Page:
Only 2 percent of the original virgin redwood forest is in protected parks
is the largest untouched virgin redwood wilderness remaining outside state and federal parks. The 3,300-acre grove contains ancient redwoods up to 2000 years old and over 300 ft. in height, and provides habitat for a number of rare or endangered species. It is named for its location at the headwaters of several rivers and streams about 10 miles southeast of Eureka, California.
In 1850 there were two million acres of virgin Coast Redwood forest in the world, all in a narrow coastal band in Northern California and a short way into Oregon. In the past 145 years, over 96 percent of the redwood forest has been logged, mostly by clearcutting and burning. Only 2 percent of the original virgin forest is in protected parks.
The Headwaters Forest Complex includes five other groves of ancient redwoods, second growth forest and recently clearcut lands which connect them. For nearly a decade efforts have been made to prevent the logging of Headwaters by federal acquisition. Headwaters is on land owned by Pacific Lumber Company (PL) of Scotia, California.
Pacific Lumber, once a locally-owned model of conservative forestry, was the target of corporate raider Charles Hurwitz and his Houston-based Maxxam Corporation. After a 1985 hostile takeover financed by selling over $750 million in junk bonds through the felonious Michael Milken and the infamous brokerage firm of Drexel Burnham Lambert, Hurwitz raided the PL employee pension fund and nearly tripled the rate of logging to pay off the acquisition debt. PL has cut over half its old-growth forest since the takeover, according to Senator Barbara Boxer. Hurwitz had used a Texas savings bank which he controlled to purchase many of the junk bonds issued by the brokerage. The taxpayers later picked up a tab of $1.6 billion to bail out Hurwitz's bank.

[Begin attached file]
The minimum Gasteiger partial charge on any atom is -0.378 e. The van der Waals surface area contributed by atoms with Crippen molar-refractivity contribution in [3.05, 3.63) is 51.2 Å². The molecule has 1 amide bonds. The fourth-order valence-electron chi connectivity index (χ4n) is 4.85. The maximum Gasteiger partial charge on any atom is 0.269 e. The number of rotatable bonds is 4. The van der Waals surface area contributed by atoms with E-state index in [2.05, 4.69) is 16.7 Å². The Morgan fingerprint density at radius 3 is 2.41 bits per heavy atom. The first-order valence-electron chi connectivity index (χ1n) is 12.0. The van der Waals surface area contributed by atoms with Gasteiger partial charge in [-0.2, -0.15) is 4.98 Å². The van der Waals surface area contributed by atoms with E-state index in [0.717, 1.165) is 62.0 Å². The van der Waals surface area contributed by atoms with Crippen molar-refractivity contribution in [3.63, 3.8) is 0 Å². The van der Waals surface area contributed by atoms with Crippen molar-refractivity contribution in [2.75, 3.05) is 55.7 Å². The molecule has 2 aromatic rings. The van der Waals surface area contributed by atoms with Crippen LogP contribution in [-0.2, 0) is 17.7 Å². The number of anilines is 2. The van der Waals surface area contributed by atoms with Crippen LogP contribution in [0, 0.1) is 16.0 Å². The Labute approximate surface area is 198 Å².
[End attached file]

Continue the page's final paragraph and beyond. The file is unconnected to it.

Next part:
Late Friday afternoon, San Francisco Federal Judge Maxine Chesney issued a temporary restraining order (TRO) stopping cutting under PL's three salvage logging exemptions, which cover 186,000 acres of PL's timberlands in the Headwaters complex. The TRO lasts a week, until a hearing on a longer-term injunction. The issue before the court is whether PL should be allowed to get around normal regulation of logging by using a salvage exemption to the Forest Practice Act Rules to take all the fallen trees plus up to 10 percent of the standing trees in virgin redwood forest without submitting a timber harvest plan and without any inspection, regulation, environmental or wildlife review by state agencies.
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